Posted by Jeffrey Schwartz on 03/24/2014 at 1:42 PM0 comments


Cloudera Raises $160M, Will Expand Hadoop Resources

As it eyes an initial public offering, Cloudera this week raised $160 million in funding from some big-name investors. The company plans to invest much of the proceeds in engineering resources to extend its contributions to the Apache Hadoop community.

Cloudera, the leading provider of Apache Hadoop, an open source framework for storing and processing in real-time large-scale unstructured datasets using commodity hardware and cloud infrastructure, received the huge infusion from T. Rowe Price, Google Ventures and an affiliate of MSD Capital, the private investment firm for Michael Dell and his family.

With this week's investment, Cloudera now has $300 million in venture funding. Speaking Thursday morning on a panel at the GigaOM Structure Data conference in New York, CEO Tom Reilly said the funding will give Cloudera the capital needed to extend its contributions to the open source Apache Hadoop community, as well as investments for its ISV partner ecosystem.

"Our funding is going to allow us to put more resources into the community," Reilly said. "While we have the founders and the innovators behind a lot of the projects, we see a lot of emerging projects we want to support, we want to integrate with [and] we want to bring it to our distribution."

Reilly made no secret that in addition to competing with other key Apache Hadoop distributors Hortonworks and MapR, Cloudera, with its new Enterprise Data Hub, is looking to challenge the key data management platform players, notably IBM and Pivotal. More than 200 ISVs already integrate with Cloudera's Hadoop-based Enterprise Data Hub and the company is in the process of certifying 105 of them, Reilly said.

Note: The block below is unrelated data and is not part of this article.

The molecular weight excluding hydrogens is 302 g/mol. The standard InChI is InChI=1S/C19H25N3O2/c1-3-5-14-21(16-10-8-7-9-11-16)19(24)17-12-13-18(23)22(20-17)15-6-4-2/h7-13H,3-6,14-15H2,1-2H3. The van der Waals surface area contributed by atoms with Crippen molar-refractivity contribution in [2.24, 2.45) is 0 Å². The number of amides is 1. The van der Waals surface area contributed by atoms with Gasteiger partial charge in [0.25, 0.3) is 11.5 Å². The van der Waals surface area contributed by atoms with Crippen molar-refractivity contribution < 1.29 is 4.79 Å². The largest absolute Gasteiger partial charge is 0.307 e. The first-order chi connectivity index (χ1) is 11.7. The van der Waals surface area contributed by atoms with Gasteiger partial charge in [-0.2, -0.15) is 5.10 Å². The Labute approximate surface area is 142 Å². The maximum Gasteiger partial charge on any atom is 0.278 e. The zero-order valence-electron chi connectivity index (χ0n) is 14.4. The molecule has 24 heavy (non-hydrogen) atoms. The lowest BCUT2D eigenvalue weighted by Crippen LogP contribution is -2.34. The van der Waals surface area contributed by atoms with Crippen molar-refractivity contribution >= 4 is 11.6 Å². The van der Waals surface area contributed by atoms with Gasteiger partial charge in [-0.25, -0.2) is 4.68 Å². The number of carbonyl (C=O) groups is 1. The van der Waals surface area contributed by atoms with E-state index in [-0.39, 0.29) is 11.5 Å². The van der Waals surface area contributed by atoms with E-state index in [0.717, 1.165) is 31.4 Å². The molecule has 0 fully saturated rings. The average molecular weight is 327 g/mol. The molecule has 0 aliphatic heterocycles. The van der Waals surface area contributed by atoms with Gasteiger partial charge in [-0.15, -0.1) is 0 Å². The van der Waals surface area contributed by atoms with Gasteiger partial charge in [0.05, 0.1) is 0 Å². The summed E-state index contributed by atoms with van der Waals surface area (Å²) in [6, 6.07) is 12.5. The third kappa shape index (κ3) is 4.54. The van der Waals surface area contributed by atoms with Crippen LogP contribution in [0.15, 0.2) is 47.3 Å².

"Both IBM and Pivotal do have distributions of Hadoop. They compete with us at that level, but then they have a stack of products that are very good products that they build on top," Reilly said. "We have a different view. Our Enterprise Data Hub is not only open at the core of Apache but it's open-architected." With the ISV integrations, he added, "that gives our customers a lot of choice and flexibility versus a stack approach." Though it competes with IBM on the stack side, Reilly noted Big Blue's Watson technology is complementary.

"We're building up our partnering team. We are putting engineers dedicated to each of our critical partners," Reilly said. "Whether it's an ETL partner, our data warehouse, database partners, our BI, our analytic partners and making sure that the integrations are working, increasingly a lot of partners want their compute engine running inside our Enterprise Data Hub inside a cluster, so we're making that work more effectively."